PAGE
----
Why the Tea Party resonates with human dignity
The following essay was written by Shmuley Boteach for the Jerusalem Post, and it falls under the category of “I wish I had written that…”
He captures succinctly and completely the reasons why conservative values surpass progressive values not only in a practical sense, but in a moral sense, and he gives us a blueprint for building a stronger bond with minority and underprivileged communities. This is something I have targeted for quite some time, and I, for one, intend to use his insight in an attempt to increase awareness and support in those communities.
Staten Island, NY
The Party is far from perfect, but it taps into a hidden human desire to live a life crowned with self-esteem.
One Friday night at my home, a dear friend who runs a large charitable foundation raised his glass to toast the demise of the Tea Party, which he branded a group of racists, xenophobes and bigots. Taken aback, I responded that to my knowledge the Tea Party is focused simply on more limited government and the reduction of government spending. I didn’t know racism was part of the platform, I said.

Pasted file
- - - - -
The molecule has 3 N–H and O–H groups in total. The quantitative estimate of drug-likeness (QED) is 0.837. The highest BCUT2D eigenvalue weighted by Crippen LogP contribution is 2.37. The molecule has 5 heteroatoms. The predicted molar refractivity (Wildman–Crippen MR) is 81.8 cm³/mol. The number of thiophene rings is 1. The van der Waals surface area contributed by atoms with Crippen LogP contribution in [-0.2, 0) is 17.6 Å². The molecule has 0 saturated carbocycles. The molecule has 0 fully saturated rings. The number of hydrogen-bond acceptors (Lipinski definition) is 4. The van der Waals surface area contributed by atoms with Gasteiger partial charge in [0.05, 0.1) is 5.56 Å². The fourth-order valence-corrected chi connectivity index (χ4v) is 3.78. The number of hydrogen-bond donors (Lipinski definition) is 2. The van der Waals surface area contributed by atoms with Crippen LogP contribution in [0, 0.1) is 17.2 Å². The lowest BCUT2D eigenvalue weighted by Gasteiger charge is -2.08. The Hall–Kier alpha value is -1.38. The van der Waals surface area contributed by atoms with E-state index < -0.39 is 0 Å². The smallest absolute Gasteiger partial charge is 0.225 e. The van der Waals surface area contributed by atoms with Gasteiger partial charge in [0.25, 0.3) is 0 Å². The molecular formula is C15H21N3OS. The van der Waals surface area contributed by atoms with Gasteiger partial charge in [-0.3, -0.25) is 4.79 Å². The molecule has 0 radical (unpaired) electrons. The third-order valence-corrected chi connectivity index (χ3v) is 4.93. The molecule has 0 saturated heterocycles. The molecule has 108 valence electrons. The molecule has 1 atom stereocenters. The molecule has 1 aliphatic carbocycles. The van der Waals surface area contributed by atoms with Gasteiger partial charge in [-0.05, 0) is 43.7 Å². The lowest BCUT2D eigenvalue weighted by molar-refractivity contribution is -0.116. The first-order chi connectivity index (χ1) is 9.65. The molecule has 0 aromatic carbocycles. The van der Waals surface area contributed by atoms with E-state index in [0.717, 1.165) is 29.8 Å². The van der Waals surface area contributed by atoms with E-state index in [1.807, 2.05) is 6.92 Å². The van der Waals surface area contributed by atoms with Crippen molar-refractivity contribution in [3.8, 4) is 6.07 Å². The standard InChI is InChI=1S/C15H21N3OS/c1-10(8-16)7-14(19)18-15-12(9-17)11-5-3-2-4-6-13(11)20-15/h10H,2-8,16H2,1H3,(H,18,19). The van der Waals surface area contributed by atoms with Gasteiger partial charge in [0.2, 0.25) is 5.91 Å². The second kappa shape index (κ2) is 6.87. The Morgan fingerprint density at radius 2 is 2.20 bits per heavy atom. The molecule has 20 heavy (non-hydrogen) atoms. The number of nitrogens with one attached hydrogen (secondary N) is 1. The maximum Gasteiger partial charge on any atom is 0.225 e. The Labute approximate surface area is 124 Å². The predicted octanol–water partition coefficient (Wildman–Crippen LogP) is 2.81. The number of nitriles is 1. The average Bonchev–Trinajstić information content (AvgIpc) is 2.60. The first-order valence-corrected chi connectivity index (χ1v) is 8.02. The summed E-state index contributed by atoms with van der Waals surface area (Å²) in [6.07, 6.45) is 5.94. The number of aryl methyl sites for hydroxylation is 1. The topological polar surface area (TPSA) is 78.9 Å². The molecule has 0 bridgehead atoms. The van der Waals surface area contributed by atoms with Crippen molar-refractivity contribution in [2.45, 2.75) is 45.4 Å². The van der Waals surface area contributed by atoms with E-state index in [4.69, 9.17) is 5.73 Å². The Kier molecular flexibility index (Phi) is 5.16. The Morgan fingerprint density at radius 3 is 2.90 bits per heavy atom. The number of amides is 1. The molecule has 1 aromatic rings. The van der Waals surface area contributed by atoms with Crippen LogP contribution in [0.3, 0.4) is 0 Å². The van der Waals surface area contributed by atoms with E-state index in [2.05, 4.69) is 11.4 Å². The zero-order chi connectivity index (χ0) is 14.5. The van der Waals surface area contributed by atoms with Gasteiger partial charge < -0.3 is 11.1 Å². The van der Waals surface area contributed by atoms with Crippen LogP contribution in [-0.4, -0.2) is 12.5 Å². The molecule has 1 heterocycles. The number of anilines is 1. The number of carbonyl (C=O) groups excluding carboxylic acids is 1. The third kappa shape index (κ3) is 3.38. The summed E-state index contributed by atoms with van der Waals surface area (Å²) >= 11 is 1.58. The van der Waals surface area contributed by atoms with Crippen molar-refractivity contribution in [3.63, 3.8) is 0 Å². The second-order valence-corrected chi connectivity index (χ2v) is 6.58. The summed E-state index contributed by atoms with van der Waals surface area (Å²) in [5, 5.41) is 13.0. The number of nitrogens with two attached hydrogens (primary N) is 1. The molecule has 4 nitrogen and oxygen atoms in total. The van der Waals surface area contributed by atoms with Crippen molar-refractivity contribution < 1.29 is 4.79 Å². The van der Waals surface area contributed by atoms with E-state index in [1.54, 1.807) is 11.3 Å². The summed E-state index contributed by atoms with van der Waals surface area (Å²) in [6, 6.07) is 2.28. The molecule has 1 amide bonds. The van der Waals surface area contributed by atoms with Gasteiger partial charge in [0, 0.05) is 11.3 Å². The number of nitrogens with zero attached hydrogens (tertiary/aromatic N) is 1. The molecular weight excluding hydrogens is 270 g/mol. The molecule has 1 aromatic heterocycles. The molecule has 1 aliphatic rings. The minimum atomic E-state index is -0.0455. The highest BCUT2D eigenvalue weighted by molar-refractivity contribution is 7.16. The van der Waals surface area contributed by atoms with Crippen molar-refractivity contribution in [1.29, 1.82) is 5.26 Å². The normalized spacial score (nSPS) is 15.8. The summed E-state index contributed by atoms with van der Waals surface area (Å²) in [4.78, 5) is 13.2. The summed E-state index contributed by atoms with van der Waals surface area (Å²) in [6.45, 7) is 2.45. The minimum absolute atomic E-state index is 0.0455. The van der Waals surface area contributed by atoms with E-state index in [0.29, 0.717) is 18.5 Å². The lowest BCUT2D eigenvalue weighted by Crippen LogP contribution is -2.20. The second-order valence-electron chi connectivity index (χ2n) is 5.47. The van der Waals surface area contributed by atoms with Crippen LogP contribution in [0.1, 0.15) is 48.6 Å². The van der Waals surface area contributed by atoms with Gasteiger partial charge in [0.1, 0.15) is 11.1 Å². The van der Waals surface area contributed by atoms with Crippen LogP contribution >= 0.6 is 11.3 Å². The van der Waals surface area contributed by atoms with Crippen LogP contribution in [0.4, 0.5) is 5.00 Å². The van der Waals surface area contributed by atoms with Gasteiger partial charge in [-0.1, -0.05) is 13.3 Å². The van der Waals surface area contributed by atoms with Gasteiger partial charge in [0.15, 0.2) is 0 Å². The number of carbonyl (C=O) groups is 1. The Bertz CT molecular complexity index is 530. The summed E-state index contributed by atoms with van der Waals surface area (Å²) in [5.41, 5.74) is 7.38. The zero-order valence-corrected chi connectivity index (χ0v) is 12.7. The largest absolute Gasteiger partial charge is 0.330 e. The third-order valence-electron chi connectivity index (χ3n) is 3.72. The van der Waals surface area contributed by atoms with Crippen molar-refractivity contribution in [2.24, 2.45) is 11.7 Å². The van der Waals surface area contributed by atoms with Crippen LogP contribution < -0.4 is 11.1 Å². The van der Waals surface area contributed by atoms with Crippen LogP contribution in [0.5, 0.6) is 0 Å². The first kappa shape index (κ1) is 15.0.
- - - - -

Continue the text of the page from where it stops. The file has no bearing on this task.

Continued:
But he was adamant that the Tea Party’s small-government rhetoric was an attack on low-income minorities.
Lost in the debate about the morality of the Tea Party is any discussion about its underpinnings in human nature. The principle purpose of government is to provide the optimal conditions under which human beings can acquire their most important necessities, the highest of which is dignity.
Governments provide many essentials for their citizens, from law and order to social services, from good roads to education. If it’s a socialist government, it may even provide cradle-to-grave benefits, or if it’s a more Right-leaning government, it may emphasize robust national defense. But the one human essential that government cannot provide is human dignity.
Dignity is something acquired through personal effort. Dignity is the human aura that comes through self-reliance.
Its underlying premise is independence. A dependent life is a fundamentally undignified life. Self-respect is earned through the sweat of one’s brow. An heir to a great fortune may travel the high seas in a 100-foot yacht and soar through the air in a Gulfstream V. But he will remain without dignity so long as he is living on someone else’s dime.
Yes, people want to pay their bills. They want nice houses and material comforts. But more than anything else they seek an existence infused with a sense of relevance and purpose. We seek redemption, but wish for it to come through our own devices.
IN MANY cultures the loss of dignity, or face, becomes a reason to terminate life itself. The Talmud states that shaming someone in public is worse than murder, because the public humiliation makes them wish they were dead.
America’s rapid rise to global economic power was not an accident, but the direct result of a fierce individualism and rugged self-reliance on the part of its citizens.